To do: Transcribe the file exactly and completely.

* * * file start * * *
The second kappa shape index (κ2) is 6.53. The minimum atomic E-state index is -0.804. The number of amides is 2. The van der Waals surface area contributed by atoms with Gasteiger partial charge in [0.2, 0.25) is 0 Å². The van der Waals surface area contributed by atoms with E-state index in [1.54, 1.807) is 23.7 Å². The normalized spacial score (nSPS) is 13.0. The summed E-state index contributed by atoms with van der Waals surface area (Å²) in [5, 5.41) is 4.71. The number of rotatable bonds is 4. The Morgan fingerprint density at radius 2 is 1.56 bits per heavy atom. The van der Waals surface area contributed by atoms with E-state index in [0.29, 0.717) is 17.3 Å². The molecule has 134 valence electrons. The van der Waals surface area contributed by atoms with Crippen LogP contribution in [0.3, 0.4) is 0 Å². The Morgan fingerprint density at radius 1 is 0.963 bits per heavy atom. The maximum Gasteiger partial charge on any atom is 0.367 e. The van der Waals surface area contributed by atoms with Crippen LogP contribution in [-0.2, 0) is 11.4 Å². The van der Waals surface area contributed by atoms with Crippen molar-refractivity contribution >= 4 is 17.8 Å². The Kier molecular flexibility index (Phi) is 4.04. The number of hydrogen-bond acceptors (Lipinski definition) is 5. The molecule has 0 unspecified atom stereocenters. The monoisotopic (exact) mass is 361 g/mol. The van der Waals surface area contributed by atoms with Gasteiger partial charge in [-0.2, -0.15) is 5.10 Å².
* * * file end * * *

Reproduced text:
The second kappa shape index (κ2) is 6.53. The minimum atomic E-state index is -0.804. The number of amides is 2. The van der Waals surface area contributed by atoms with Gasteiger partial charge in [0.2, 0.25) is 0 Å². The van der Waals surface area contributed by atoms with E-state index in [1.54, 1.807) is 23.7 Å². The normalized spacial score (nSPS) is 13.0. The summed E-state index contributed by atoms with van der Waals surface area (Å²) in [5, 5.41) is 4.71. The number of rotatable bonds is 4. The Morgan fingerprint density at radius 2 is 1.56 bits per heavy atom. The van der Waals surface area contributed by atoms with E-state index in [0.29, 0.717) is 17.3 Å². The molecule has 134 valence electrons. The van der Waals surface area contributed by atoms with Crippen LogP contribution in [0.3, 0.4) is 0 Å². The Morgan fingerprint density at radius 1 is 0.963 bits per heavy atom. The maximum Gasteiger partial charge on any atom is 0.367 e. The van der Waals surface area contributed by atoms with Crippen LogP contribution in [-0.2, 0) is 11.4 Å². The van der Waals surface area contributed by atoms with Crippen molar-refractivity contribution >= 4 is 17.8 Å². The Kier molecular flexibility index (Phi) is 4.04. The number of hydrogen-bond acceptors (Lipinski definition) is 5. The molecule has 0 unspecified atom stereocenters. The monoisotopic (exact) mass is 361 g/mol. The van der Waals surface area contributed by atoms with Gasteiger partial charge in [-0.2, -0.15) is 5.10 Å².